Monday, September 03, 2007

Immigration - Hot Button Enough?

Thank you to everyone who responded last time, both at Enter the Rainbow and 7 Villages. Great stuff! Respectful disagreements and thoughtful responses were the rule, and there were many, many helpful insights.

I want to comment on one specific thread of conversation that came up over on 7 Villages. My friend Rob wrote, "Immigration and immigrants are not "hot buttons" with anyone I know, but "illegal" immigration would come much closer to a hot button." Another commenter had made a similar remark earlier in the thread, also.

I do not have vast experience with the immigration system in the United States, but of the five families I know through the church who have immigrated to this country, four have had setbacks with the system. In all four cases, the people had followed all of the rules according to the advice they had been given, done everything they were supposed to do, and still had troubles. It is an expensive, time-consuming, unimaginably stressful process to immigrate legally.

The immigration issue, as I have experienced it, is not just a legal issue, it is not only a racial or ethnic issue, it is not so much a patriotic issue. Immigration is a class issue. If you can afford the thousands of dollars it takes to immigrate legally, you're fine. If you have the luxury to expend the hours and hours, months, and even years it takes to immigrate legally, no problem. But if you are poor, and every bit of money you earn has to go toward things like food, clothing, and shelter, and the prospect of taking time off of work in order to maneuver through the bureaucy of the immigration system would mean you lose your job, then yes, immigration reform is a "hot button" issue.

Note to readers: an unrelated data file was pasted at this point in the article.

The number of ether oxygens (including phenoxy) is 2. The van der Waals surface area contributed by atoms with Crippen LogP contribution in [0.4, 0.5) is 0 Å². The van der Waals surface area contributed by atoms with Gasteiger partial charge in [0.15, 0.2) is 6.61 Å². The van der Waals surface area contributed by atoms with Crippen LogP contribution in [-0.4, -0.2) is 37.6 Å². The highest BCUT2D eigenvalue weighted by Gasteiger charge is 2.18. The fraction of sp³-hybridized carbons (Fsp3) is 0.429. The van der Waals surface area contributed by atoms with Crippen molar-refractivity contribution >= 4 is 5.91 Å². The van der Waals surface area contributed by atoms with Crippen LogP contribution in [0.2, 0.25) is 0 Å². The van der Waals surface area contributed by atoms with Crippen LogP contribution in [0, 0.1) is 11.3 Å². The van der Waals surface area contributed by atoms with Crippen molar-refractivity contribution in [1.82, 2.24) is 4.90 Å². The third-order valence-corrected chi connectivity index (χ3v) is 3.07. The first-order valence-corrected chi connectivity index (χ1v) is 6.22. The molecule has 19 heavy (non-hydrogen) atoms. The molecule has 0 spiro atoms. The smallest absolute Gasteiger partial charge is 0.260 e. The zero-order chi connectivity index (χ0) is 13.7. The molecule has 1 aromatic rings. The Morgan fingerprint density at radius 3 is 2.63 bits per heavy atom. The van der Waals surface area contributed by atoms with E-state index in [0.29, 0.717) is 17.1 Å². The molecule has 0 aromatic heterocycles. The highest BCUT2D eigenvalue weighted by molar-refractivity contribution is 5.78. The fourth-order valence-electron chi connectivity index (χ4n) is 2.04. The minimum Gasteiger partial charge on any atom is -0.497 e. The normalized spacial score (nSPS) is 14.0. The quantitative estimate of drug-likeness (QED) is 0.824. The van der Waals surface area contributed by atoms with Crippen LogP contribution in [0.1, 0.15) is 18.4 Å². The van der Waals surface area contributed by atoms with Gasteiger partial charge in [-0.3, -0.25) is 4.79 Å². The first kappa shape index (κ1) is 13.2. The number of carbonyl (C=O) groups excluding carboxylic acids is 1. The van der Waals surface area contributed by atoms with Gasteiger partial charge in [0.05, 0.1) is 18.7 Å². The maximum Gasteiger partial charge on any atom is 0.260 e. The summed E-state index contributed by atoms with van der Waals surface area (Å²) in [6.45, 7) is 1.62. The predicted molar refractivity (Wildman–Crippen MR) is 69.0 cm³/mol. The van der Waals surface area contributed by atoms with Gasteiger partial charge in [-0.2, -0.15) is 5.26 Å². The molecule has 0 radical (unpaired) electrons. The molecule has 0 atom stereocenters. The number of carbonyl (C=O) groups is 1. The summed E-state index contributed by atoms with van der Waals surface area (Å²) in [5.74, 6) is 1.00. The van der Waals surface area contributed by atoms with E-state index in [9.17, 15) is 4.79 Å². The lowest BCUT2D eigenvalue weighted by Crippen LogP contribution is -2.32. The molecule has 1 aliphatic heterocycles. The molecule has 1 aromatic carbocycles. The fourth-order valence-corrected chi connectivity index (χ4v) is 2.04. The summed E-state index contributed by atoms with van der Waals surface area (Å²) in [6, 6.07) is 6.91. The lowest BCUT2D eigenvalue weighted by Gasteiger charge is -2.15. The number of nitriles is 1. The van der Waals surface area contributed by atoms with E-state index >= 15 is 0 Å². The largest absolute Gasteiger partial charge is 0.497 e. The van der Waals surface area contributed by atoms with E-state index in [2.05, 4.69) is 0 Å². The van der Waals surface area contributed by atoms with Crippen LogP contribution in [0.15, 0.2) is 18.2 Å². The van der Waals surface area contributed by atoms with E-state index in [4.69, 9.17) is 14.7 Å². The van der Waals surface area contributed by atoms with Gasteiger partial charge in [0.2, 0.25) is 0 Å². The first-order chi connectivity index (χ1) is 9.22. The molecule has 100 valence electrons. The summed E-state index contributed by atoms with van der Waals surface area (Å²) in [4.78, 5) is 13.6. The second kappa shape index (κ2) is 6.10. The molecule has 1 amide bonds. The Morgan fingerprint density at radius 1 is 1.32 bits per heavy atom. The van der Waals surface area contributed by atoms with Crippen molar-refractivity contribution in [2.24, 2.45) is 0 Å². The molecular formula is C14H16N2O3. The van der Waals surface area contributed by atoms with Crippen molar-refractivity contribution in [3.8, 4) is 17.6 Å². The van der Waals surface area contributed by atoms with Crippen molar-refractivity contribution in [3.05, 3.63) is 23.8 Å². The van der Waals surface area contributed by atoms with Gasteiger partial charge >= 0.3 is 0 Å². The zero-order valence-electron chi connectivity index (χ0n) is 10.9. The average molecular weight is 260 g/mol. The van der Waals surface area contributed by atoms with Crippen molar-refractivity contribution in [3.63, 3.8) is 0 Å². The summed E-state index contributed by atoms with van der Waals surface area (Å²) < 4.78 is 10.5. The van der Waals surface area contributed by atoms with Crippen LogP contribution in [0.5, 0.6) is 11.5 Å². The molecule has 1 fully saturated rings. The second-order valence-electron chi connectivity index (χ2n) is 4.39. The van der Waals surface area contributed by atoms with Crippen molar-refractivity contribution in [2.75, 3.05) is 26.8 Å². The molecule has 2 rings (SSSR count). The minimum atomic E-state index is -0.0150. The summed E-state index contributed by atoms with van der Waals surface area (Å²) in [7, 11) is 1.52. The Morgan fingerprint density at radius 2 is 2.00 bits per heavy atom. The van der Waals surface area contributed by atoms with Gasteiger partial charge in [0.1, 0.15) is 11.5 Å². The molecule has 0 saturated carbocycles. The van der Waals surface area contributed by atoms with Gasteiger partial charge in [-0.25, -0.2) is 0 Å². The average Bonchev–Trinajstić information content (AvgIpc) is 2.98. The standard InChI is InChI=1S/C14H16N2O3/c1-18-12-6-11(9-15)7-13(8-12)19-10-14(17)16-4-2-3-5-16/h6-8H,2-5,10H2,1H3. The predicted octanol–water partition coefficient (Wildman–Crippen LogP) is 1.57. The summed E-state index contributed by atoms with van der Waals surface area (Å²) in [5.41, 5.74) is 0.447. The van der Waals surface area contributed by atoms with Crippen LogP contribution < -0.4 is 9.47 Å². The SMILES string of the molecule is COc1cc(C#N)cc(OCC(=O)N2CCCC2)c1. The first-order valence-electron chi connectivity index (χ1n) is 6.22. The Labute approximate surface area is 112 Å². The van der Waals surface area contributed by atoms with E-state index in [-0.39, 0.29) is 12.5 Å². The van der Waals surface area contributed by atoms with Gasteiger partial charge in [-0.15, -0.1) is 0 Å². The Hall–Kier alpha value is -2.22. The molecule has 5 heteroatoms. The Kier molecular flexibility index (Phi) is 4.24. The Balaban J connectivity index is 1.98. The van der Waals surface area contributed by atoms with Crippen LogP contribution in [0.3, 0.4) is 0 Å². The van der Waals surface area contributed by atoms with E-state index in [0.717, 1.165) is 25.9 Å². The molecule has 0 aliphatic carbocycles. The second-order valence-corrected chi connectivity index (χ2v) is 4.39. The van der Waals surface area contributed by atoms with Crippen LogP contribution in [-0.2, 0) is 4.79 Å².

People who immigrate to the United States are routinely exploited by employers who consider them nothing more than a cheap, expendable resource. Further, unethical agents gouge immigrants for exorbitant fees with the false promise of good advice and a helping hand. The list goes on: families are separated from one another, illness and injury often go untreated out of fear - immigration can be a frightening, daunting, dehumanizing experience.

And so I want to move the church's conversation about immigration away from the abstract and toward the personal. Instead of policies, systems, and border fences, I think the church ought to be talking about relationships, people, and shared experiences. Christ asks his disciples to notice especially the condition of the poor, the oppressed, the outcast. As followers of Christ, we need to affirm and embody the truth that every person is worth something in God's eyes, every person is in fact a beloved child of God. Yes, I believe the system is unwieldy and in need of reform, but as we work to make the system more just, we must not neglect the call to be in loving relationship with each of God's children.

After all, upon which is the church called to focus - one's relationship with the United States government, or one's relationship with God through Christ Jesus?

4 comments:

Larry B said...

"After all, upon which is the church called to focus - one's relationship with the United States government, or one's relationship with God through Christ Jesus?"